Pass the port: Mark Hix finds culinary inspiration on a trip to meet a Portuguese wine-maker

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A few weeks ago, I went on a trip to Portugal with the Chop House's wine merchant John Hutton – but our journey out there turned into a bit of a passport nightmare. In London the night before we left, I suddenly realised that my passport was in the side pocket of my small travel case in Dorset.

Luckily my friend, the restaurateur Mitch Tonks, was travelling up from Brixham for the trip and was able to make a small detour to Charmouth to pick up my passport. As we were checking in at the airport, however, Mitch suddenly realised that his wife Penny had packed his old passport by mistake, so he had to get his current one couriered up by a local taxi company – which cost an arm and a leg as you can imagine – and had to fly out later in the day from Heathrow.

Mitch just about managed to get to us in time for the end of dinner with our host, the wine and port-maker Sophia Bergqvist from the Quinta de la Rosa vineyard. We began the evening with a few glasses of Sophia's delicious house cocktail, called "Sophia's Sling", made from white port and tonic. White port (which you can buy from specialist wine merchants) is very versatile: you could serve it as a pudding wine, as an accompaniment to foie gras or simply chilled from the fridge as a great apéritif – and I have used it as an inspiration in the following recipes.

Sophia's Sling

Makes 4

The last time I used white port was when I was marinating foie gras for a terrine a few years ago, but now that I've been re-introduced to the stuff it's definitely going to be my drink of the summer. You don't need a formal recipe here; simply put a large measure of white port into a slim Jim or highball glass with ice and top it up with tonic water (Fever-tree is my favourite brand) and a slice of lemon.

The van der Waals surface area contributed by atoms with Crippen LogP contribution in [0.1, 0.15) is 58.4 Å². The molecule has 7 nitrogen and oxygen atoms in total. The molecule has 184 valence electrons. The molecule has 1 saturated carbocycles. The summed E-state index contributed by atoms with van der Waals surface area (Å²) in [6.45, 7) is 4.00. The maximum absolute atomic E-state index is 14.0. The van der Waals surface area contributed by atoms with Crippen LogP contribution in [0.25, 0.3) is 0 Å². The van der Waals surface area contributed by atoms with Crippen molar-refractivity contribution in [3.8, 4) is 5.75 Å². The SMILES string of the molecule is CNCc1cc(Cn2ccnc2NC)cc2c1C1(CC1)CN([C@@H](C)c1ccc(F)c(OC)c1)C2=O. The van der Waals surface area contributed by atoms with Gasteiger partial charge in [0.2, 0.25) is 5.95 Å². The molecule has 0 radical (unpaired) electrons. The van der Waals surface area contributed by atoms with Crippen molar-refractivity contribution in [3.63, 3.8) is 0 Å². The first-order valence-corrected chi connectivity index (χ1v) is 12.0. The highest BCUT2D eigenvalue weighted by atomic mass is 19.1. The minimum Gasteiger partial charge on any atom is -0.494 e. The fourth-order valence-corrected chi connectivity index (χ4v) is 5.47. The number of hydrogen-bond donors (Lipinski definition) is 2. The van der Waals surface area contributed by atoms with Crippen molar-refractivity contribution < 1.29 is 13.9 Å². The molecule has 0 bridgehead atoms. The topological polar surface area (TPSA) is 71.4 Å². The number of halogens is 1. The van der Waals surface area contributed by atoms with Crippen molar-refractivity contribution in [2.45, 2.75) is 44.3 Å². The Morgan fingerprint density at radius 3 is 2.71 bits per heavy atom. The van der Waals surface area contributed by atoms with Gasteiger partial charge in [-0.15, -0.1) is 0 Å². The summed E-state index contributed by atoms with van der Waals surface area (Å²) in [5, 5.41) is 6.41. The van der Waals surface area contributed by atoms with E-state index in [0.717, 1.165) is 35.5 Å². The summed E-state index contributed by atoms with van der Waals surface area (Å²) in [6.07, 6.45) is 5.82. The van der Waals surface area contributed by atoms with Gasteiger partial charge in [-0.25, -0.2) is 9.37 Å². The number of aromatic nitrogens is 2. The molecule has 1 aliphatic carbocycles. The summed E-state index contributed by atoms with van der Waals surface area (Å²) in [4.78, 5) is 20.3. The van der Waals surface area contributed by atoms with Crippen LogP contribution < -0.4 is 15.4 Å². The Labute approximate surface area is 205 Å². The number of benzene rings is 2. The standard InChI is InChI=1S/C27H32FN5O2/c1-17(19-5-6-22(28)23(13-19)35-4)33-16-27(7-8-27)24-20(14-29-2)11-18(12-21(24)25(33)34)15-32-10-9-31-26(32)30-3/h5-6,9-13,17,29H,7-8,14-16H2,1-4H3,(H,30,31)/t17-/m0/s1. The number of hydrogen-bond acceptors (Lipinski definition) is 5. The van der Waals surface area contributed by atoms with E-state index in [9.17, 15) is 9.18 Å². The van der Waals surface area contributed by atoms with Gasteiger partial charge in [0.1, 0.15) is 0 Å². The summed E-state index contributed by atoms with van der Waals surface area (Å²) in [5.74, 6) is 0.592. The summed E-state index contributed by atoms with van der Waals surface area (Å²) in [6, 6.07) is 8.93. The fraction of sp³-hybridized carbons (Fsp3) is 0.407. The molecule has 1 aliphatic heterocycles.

Braised pork cheeks and chorizo with porto branco and broad beans

Serves 4

Pork cheeks are one of the best cuts you can buy for braising. Ask your butcher to order them in advance or use pieces of pork neck as an alternative. Use cooking chorizo for this and not the slicing chorizo (Brindisa, the Spanish food specialists in London's Borough Market, sell fantastic cooking chorizo – see

800g pork cheeks, cut into about 3cm chunks
2tbsp flour, plus extra for dusting
Vegetable or corn oil for frying
Salt and freshly ground black pepper
60g butter plus a couple of extra knobs for the broad beans
4 cloves of garlic, peeled and crushed
2 medium onions, peeled, halved and finely chopped
1tsp tomato purée
1.5ltrs hot beef stock
200ml white port
A couple of sprigs of thyme
150g cooking chorizo
250g podded weight of broad beans
1tbsp chopped parsley

Heat a heavy-based frying pan on a medium heat. Season and lightly flour the pork cheeks and fry in a couple of batches until they are a nice brown colour. Meanwhile, heat the butter in a thick-bottomed saucepan and gently cook the garlic and shallots on a low heat for 2-3 minutes, stirring every so often until softened. Stir in the flour and continue cooking and stirring on a medium heat for a minute. Add the tomato purée and gradually whisk in the hot stock and white port. Add the thyme and pork, season, bring to a gentle simmer, cover and cook on a low heat for 1 hour. Cut the chorizo into rough 1cm chunks or if using small ones then leave them whole. Heat a heavy frying pan and cook the chorizo on a medium heat for a few minutes, lightly colouring them, then drain any fat away and pat with some kitchen paper and add to the stew. Re-season if necessary and continue simmering gently for about 30 minutes or until the pork is tender.